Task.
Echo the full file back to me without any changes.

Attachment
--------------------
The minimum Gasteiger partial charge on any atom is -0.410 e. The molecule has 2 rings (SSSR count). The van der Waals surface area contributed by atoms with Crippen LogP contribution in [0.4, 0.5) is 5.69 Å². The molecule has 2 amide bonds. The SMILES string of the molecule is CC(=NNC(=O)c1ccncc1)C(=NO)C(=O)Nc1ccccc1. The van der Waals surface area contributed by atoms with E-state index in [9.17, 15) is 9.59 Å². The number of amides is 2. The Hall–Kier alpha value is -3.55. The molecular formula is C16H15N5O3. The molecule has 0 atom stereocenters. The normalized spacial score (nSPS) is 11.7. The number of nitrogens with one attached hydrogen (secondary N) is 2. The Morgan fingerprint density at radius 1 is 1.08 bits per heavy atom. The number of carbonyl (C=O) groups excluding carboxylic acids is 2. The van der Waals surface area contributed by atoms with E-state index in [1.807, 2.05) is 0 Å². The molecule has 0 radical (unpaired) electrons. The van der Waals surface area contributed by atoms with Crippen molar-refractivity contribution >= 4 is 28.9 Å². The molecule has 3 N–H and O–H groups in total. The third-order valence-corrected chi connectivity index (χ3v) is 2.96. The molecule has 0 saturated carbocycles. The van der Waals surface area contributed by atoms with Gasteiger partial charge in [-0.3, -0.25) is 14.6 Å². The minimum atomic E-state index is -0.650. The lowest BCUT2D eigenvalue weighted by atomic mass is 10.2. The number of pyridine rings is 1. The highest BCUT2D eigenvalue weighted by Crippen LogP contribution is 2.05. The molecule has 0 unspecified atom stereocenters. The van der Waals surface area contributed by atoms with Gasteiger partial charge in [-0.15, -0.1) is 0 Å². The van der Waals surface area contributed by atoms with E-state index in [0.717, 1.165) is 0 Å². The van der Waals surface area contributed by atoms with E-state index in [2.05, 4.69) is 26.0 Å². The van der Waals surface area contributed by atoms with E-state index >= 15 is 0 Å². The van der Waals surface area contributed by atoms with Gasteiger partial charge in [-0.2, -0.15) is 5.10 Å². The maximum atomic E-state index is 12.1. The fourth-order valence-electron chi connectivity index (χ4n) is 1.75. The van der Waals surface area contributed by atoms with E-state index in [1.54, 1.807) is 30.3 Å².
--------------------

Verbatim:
The minimum Gasteiger partial charge on any atom is -0.410 e. The molecule has 2 rings (SSSR count). The van der Waals surface area contributed by atoms with Crippen LogP contribution in [0.4, 0.5) is 5.69 Å². The molecule has 2 amide bonds. The SMILES string of the molecule is CC(=NNC(=O)c1ccncc1)C(=NO)C(=O)Nc1ccccc1. The van der Waals surface area contributed by atoms with E-state index in [9.17, 15) is 9.59 Å². The number of amides is 2. The Hall–Kier alpha value is -3.55. The molecular formula is C16H15N5O3. The molecule has 0 atom stereocenters. The normalized spacial score (nSPS) is 11.7. The number of nitrogens with one attached hydrogen (secondary N) is 2. The Morgan fingerprint density at radius 1 is 1.08 bits per heavy atom. The number of carbonyl (C=O) groups excluding carboxylic acids is 2. The van der Waals surface area contributed by atoms with E-state index in [1.807, 2.05) is 0 Å². The molecule has 0 radical (unpaired) electrons. The van der Waals surface area contributed by atoms with Crippen molar-refractivity contribution >= 4 is 28.9 Å². The molecule has 3 N–H and O–H groups in total. The third-order valence-corrected chi connectivity index (χ3v) is 2.96. The molecule has 0 saturated carbocycles. The van der Waals surface area contributed by atoms with Gasteiger partial charge in [-0.3, -0.25) is 14.6 Å². The minimum atomic E-state index is -0.650. The lowest BCUT2D eigenvalue weighted by atomic mass is 10.2. The number of pyridine rings is 1. The highest BCUT2D eigenvalue weighted by Crippen LogP contribution is 2.05. The molecule has 0 unspecified atom stereocenters. The van der Waals surface area contributed by atoms with Gasteiger partial charge in [-0.15, -0.1) is 0 Å². The van der Waals surface area contributed by atoms with E-state index in [0.717, 1.165) is 0 Å². The van der Waals surface area contributed by atoms with E-state index in [2.05, 4.69) is 26.0 Å². The van der Waals surface area contributed by atoms with E-state index >= 15 is 0 Å². The van der Waals surface area contributed by atoms with Gasteiger partial charge in [-0.2, -0.15) is 5.10 Å². The maximum atomic E-state index is 12.1. The fourth-order valence-electron chi connectivity index (χ4n) is 1.75. The van der Waals surface area contributed by atoms with E-state index in [1.54, 1.807) is 30.3 Å².